"Changing from chrome-plated brass CR hardware to titanium CR hardware changed the tone of my violin from a cheap eBay VSO to near Strad levels ... "
Took several weeks for the clips to arrive. I honestly don’t hear any difference with the clip. Oh well!
It doesnt hurt to try for a better sound and experiment with new material Mrs. Colvin. Although there is a large number of folks here who will disagree with me, I think when you make any kind of setup change it can take a day or two for this change to be optimal or maybe even get worse. Just my ears and experience.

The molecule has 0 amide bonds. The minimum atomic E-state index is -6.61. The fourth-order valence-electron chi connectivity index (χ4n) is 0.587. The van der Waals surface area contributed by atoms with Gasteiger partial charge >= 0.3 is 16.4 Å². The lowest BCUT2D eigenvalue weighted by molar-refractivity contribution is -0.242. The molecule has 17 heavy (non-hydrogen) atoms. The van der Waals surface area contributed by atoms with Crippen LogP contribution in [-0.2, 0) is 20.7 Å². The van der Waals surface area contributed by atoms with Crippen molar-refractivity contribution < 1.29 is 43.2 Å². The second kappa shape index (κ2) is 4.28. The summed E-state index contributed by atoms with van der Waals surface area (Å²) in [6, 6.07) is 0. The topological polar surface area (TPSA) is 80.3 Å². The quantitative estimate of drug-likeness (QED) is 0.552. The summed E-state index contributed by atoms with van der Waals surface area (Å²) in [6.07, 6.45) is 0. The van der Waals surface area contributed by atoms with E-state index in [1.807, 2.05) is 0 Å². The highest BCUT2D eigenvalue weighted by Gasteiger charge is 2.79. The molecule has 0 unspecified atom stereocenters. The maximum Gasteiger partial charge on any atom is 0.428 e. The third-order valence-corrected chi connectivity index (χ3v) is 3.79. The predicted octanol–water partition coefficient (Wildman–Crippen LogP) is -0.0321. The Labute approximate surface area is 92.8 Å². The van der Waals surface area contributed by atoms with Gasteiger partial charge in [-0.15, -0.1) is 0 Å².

Amen Jeff! I love trying different things and it’s a lot of fun.
Thank you Jamie for reporting your impression, much appreciated :-)
Jamie was kind enough to send me one of the bridge protectors and I agree with her assessment.
Obviously gluing milligrams' worth of metal shavings to your bridge isn't going to make any difference in the sound. The problem it's trying to solve is the practical one of E strings getting pinched by the bridge.